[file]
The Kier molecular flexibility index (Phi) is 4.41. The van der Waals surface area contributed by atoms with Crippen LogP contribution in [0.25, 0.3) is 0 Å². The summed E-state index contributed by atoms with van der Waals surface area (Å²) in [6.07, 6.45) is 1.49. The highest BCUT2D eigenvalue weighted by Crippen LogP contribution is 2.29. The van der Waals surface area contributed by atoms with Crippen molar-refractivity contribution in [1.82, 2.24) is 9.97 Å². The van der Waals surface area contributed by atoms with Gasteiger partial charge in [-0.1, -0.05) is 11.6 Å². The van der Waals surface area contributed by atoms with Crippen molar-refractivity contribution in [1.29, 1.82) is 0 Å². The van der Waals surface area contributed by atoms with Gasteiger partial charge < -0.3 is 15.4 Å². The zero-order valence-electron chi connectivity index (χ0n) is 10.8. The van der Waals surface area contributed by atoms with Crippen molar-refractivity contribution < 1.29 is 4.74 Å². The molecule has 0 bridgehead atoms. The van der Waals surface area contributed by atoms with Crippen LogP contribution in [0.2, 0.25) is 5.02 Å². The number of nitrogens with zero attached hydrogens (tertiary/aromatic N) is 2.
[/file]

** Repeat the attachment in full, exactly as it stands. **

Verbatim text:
The Kier molecular flexibility index (Phi) is 4.41. The van der Waals surface area contributed by atoms with Crippen LogP contribution in [0.25, 0.3) is 0 Å². The summed E-state index contributed by atoms with van der Waals surface area (Å²) in [6.07, 6.45) is 1.49. The highest BCUT2D eigenvalue weighted by Crippen LogP contribution is 2.29. The van der Waals surface area contributed by atoms with Crippen molar-refractivity contribution in [1.82, 2.24) is 9.97 Å². The van der Waals surface area contributed by atoms with Gasteiger partial charge in [-0.1, -0.05) is 11.6 Å². The van der Waals surface area contributed by atoms with Crippen molar-refractivity contribution in [1.29, 1.82) is 0 Å². The van der Waals surface area contributed by atoms with Gasteiger partial charge < -0.3 is 15.4 Å². The zero-order valence-electron chi connectivity index (χ0n) is 10.8. The van der Waals surface area contributed by atoms with Crippen molar-refractivity contribution < 1.29 is 4.74 Å². The molecule has 0 bridgehead atoms. The van der Waals surface area contributed by atoms with Crippen LogP contribution in [0.2, 0.25) is 5.02 Å². The number of nitrogens with zero attached hydrogens (tertiary/aromatic N) is 2.